Species Focus - Coromandel Scallops (Pecten novaezelandiae)
The Coromandel Scallop fishery extends from Cape Rodney near Leigh in the
north to Town Point in the Bay of Plenty in the south.
This area provides a fertile environment for scallops, with scallop
beds found throughout much of this range.
Scallops in this area have long been popular with recreational and
customary fishers who take their catch by diving, dredging or on
occasion, by hand-gathering scallops washed-up after a storm.
A commercial dredge fishery developed in the late-1960s and
early-1970s. At its peak during the early 1990s, this fishery
supported 22 commercial fishers with landings in excess of 200
tonnes meatweight (the weight of the edible part of the scallop).
Status of the Stock
Like many other shellfish species,
scallops are very sensitive to
environmental conditions such
as sea temperature, currents
and availability of food. This
means that scallop recruitment
(the number of new scallops in
the fishery each year) is highly
variable and difficult to predict in
advance. Because of this, scallop
numbers can fluctuate significantly from
year to year. To ensure that fishing is always
at sustainable levels, the Coromandel scallop
fishery is managed differently to most other
fisheries in New Zealand.
In 2002, the total allowable catch in the fishery was set at 48
tonnes (meatweight), with the total allowable commercial catch
set at a deliberately low ‘baseline’ level of 22 tonnes.
The baseline can be reviewed and increased each year only after
a survey has shown that a higher catch level would be sustainable.
In this way, the catch limit in any given year is set at a sustainable
level in response to the natural variations in scallop numbers in the
Commercial and non-commercial fishers generally fish different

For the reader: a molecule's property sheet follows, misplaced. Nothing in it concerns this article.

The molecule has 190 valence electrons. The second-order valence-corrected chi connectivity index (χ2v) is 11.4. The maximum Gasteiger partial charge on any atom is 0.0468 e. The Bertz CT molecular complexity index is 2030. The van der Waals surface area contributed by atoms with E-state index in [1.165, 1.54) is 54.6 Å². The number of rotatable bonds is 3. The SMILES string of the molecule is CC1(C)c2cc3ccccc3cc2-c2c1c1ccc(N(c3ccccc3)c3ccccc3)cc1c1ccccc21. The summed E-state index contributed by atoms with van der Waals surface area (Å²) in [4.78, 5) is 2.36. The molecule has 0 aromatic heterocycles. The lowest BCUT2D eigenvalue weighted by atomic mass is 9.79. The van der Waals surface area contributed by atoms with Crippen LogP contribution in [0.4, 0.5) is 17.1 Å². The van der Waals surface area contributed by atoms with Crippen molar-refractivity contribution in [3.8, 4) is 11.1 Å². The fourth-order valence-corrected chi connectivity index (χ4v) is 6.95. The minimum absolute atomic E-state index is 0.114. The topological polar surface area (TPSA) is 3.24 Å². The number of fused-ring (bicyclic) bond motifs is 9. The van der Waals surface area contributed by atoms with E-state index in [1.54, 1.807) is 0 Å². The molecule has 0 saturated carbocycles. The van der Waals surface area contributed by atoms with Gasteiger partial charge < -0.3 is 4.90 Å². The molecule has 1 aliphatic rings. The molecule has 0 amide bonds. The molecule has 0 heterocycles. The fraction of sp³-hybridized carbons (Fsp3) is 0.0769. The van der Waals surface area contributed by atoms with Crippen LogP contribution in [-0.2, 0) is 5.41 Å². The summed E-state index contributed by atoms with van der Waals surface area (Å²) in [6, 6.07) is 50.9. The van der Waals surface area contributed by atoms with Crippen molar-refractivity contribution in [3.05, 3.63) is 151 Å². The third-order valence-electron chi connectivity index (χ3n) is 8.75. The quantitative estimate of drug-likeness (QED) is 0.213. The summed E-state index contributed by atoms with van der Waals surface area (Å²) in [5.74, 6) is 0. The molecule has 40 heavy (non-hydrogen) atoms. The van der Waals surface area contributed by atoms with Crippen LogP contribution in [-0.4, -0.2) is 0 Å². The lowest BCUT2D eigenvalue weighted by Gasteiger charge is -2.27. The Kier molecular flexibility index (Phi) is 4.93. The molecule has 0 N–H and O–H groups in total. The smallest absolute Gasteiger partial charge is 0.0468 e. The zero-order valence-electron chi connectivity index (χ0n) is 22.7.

areas within the Coromandel Scallop fishery. Non-commercial
fishers may fish anywhere within the fishery, though most of their
effort is concentrated in the shallower areas closed to commercial
fishers. In contrast, commercial fishers have tended to fish almost
exclusively in the established beds around Little Barrier Island,
Waiheke Island, Mercury Bay, Waihi and Motiti.
Current Management Issues
Coromandel scallop distribution and management areas.
In 2005, MFish selected this fishery to test the concept of fishery
plans. This saw MFish bring together fishers from the commercial,
recreational and customary sectors, as well as representatives
from the environmental sector to discuss what each wanted to
see achieved in the fishery. Over the following 18 months, this
group worked together to produce the Draft Coromandel Scallop
Fishery Plan. This document combines many different goals and
aspirations, including a desire to increase the stability of the fishery
and to “maintain the mauri and sustainability of the fishery with a
cautious respectful approach.”
In 2008, MFish intends to work with stakeholders and tangata
whenua to develop this plan further and seek wider public
comment. For more information and a copy of this draft plan
see the MFish website.
Historically, an annual survey has been undertaken on the
commercial beds only. However, for the past three years, four
popular recreational beds in the Coromandel fishery have also
been surveyed. It is hoped that this work will help provide more
accurate estimates of total scallop abundance in the fishery.
It should help us to find out if there is a relationship between
scallop abundance in the commercial beds and in the non-commercial
areas of the fishery.
Scallop catch limits and allowances
Over the past few years, this stock has been fished cautiously by
the commercial sector, with annual commercial landings seldom
exceeding 50 percent of the available yield. For example, in 2007
the stock assessment survey indicated that 338 tonnes was
available from the commercial beds, yet commercial fishers opted
to take only 108 tonnes of scallop.
Recent changes to non-commercial regulations in this fishery
include an allowance for divers to harvest the daily bag limit for
up to two boat safety people and a shift in the recreational scallop
season which now runs from 1 September to 31 March.